ONCE upon a time he was a champion cowboy who then turned his hand to training thoroughbreds but these days his sporting life is much more sedate – lawn bowls is now the passion for Erle Stockdale.
On the weekend Stockdale was playing in the Central North District Bowling Association State Fours at his home Willow Tree Bowling Club.
His team of Paul Bowd, John Conlan and Keith Parker was knocked out in an extra end after drawing 19-all over 21 ends with Les Goodchild’s South Tamworth team on Saturday morning.
But that wasn’t the end of the day for Stockdale.
He’s also the Willow Tree president and, since December, the greenkeeper.
“John Conlan used to be (greenkeeper), used to ride his bike down from Quirindi,” he said.
“But he’s been a bit crook so I’ve taken over.”
That meant a 5.30am start Saturday to mow the greens.
And it means plenty of hours keeping the greens in good nick as well as keeping the hundreds of corellas off.
It’s a toss-up between the corellas, who can create massive damage by digging up the greens, or the human varmints who have trashed the club twice in the past 12 months or so.
“The first time they did $10,000 worth of damage and the second time they got in and trashed the poker machines. That was about $50,000 worth of damage,” Stockdale said.
“It does make it hard. Everything here is done on a volunteer basis.”
While there are about only 20 bowling members, there are about 150 members, including tennis players, of the club.
It’sa meeting place for the community, with many private functions and parties held there.
It did have two greens until a few years back but a decision to turn one green into two tennis courts has been a successful move.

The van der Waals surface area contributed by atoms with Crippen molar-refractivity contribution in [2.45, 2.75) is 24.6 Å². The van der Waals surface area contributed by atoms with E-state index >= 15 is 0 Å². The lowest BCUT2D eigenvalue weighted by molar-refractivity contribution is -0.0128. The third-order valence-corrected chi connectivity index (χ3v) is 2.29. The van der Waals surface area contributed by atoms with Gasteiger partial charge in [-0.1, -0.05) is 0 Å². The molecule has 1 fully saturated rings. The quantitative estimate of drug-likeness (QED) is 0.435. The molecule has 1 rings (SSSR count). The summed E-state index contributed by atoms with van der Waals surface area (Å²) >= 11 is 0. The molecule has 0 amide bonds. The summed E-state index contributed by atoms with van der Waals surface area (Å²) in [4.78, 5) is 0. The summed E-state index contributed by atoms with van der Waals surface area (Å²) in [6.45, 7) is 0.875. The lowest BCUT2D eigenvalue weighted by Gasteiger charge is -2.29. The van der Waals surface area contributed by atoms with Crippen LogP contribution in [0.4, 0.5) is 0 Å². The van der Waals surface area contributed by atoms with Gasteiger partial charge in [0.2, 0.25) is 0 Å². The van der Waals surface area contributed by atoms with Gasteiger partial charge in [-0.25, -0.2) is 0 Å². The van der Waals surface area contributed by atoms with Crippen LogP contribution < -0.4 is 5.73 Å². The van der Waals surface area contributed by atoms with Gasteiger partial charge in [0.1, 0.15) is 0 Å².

That has been a bonus for the club although the damage inflicted by the corellas on the synthetic courts is evident.
It will cost the club about $3000 to fix the holes the birds have inflicted on the courts, Stockdale said.
He joined the club in 1997.
Before that he’d been a cowboy with plenty of breaks and bruises as well as training horses for a number of years.
A back injury and knee replacement made it too tough to continue as a horse trainer.
“I loved training and miss the horses a lot,” Stockdale said.
“One of my best mates is Geoff O’Brien (Quirindi trainer). I still slip up and see him from time to time,” he said.
However all the injuries and some kidney problems have caught up with him and made lawn bowls his main sporting outlet.
He’s not one to sit back either and became part of the hierarchy from day one.
He became vice president of the club in his first year and did that for 10 years before becoming president about four years ago.
“It’s a lot of work,” he said while organising the second round of games on Saturday’s State Fours program.
“Everything is volunteer here though – we rely on all our volunteers.
“I’m the greenkeeper and bowls secretary as well.”
The club also made a profit of $20,000 last year.
So they are going all right and have a busy few weeks coming up with a visit from Dora Creek.
Stockdale, who is also on the CNDBA board, said the club would host a major representative match as well.
“We’ve got the Upper Hunter versus Central North game here in a fortnight,” he said.
They played that at Murrurundi last year and we have it this year.
“Then we have our own Fours Carnival on the 17th (February).
“The prizemoney isn’t too bad, about $800.
“We have a triples on the Saturday and then the Fours on the Sunday.
“It’s part of the CNDBA Bowler of the Year as well.
“So it’s a pretty busy few weeks.”
Keeping the corellas off the green will keep Erle busy enough.